Selling Your Business: The Surprising Response from Friends and Family

December 20, 2017Insights

It’s not often I get blindsided. Regardless of what scenario I’m going into, I do extensive research, come at an issue from multiple angles, and strive to eliminate any potential “shock value.” Selling my construction business over a decade ago caught me off-guard in more ways than one. For starters, I had to deal with surprises because, to put it bluntly, there weren’t resources for owners like me on how to navigate this transition. That need eventually led to me founding Exit Consulting Group.

Even going through that process essentially blind, and having things come back to bite me later, was small compared to the sucker punch I took shortly following my exit.

Telling former colleagues, strategic business partners, friends, and family blindsided me.

Now let’s back up a minute. When I sold my construction business, I was in my late thirties, basically my business prime, in an industry that expects its members to commit for life.

Owners who have pushed well beyond their prime and could’ve easily retired five to even ten years ago will most likely not have this experience. So if you’ve passed the typical retirement age or have family members continually bringing up the question of when you’ll be passing the baton, this article isn’t for you.

This is a heads up for those young serial entrepreneurs who plan to pivot anywhere from one to multiple times throughout their career.

Not everyone will be happy for you.

In fact, I experienced the gamut of emotions from infuriatingly angry to veiled envy to some genuine support. I didn’t exactly expect a parade in my honor, but I felt serious jubilation and congratulations were in order. By the end, I would’ve settled for spirited and well-intentioned high fives.

Let’s just say the spectrum of emotions caught me by total surprise.

Vendors and Strategic Business Partners

The success of my custom home remodeling business depended largely on a referral network I built over time. In return, many of my strategic partner’s businesses depended largely on my referrals.

When I announced I was out, they saw their business foundation in jeopardy.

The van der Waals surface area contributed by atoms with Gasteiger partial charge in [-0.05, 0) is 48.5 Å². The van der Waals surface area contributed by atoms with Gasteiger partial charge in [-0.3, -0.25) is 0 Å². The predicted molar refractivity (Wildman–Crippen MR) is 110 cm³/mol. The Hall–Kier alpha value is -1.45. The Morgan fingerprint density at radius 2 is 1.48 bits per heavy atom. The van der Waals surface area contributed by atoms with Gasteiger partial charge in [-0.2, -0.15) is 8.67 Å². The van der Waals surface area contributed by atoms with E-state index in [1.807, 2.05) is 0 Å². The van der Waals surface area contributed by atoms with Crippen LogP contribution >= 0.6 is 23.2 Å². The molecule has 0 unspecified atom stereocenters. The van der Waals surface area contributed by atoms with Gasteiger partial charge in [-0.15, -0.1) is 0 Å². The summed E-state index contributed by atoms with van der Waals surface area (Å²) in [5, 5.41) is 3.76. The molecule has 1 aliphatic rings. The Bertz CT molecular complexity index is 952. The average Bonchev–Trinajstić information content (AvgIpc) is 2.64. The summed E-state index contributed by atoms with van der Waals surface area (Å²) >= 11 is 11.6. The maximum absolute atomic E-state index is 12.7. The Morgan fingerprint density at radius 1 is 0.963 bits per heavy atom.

Vendors felt a similar threat. Particularly companies with me as a main client felt betrayed. Not only had I left the game mid-way through, I had subbed in someone they didn’t like and expected everything to move forward business as usual.

Needless to say, in their world, business wasn’t going forward as usual. And they were pissed at the cause: me.

Friends and Family

The next place I took my happy dance was to friends and family. After the grueling exit process and backlash from my vendors, I was eager for my support system to do just that, support. Insert an endless stream of hoorahs and high fives.

At least that’s what I thought. The reality was a far cry from across the board celebrations.

Now don’t get me wrong, I have an amazing group of people in my network. But I was threatening the status quo. At my age, it was expected to be heading to work every day and waiting eagerly for the weekend to come. Instead I was in a financial position that I didn’t need to work for several years. Without the daily grind of running a business, I was struggling to remember what day of the week it was and debating if I wanted to meander my way to the gym midday.

When you’re in your job, struggling to meet family commitments, dealing with the declining health of parents and all the other challenges that we face at that point in our lives, you don’t really want to listen to someone as they grapple with an existential crisis or seem to be removed from all responsibilities. Despite how much they might want to truly be happy for you, it’s a stark contrast from the world they are living in. That makes genuine happiness a difficult recipe.

After my high from the sale wore off, which came much faster than expected, I found myself in the midst of a challenging identity crisis. This left me to deal with the inevitable challenge of “what comes next” and wrestling with, “who am I without my business,” in isolation.

Navigating the Aftermath

To be honest, if I had to do it again, I would go about breaking the news in a different manner. At the time, I came into these conversations on a high, almost giddy. In some aspects, I had felt that I just won the lotto or hit a huge milestone.

Knowing now the skeptical or downright frustrated reception I encountered, I would walk into those interactions with a few more reservations. Just the knowledge that I was going to be walking into a mixed bag of reactions would’ve made for a much better transition. Instead I went head on into an onslaught of unhealthy relationships with vendors and former strategic partners and wasn’t winning any popularity contests on the friends and family front.

If you’re a young vibrant entrepreneur exiting your business, I hope this knowledge helps you weather the potential relationship storms ahead. I wish that at my departure I‘d had a better idea of what was to come.

That could have saved me a lot of grief and frustration in what I had planned on being a happy time.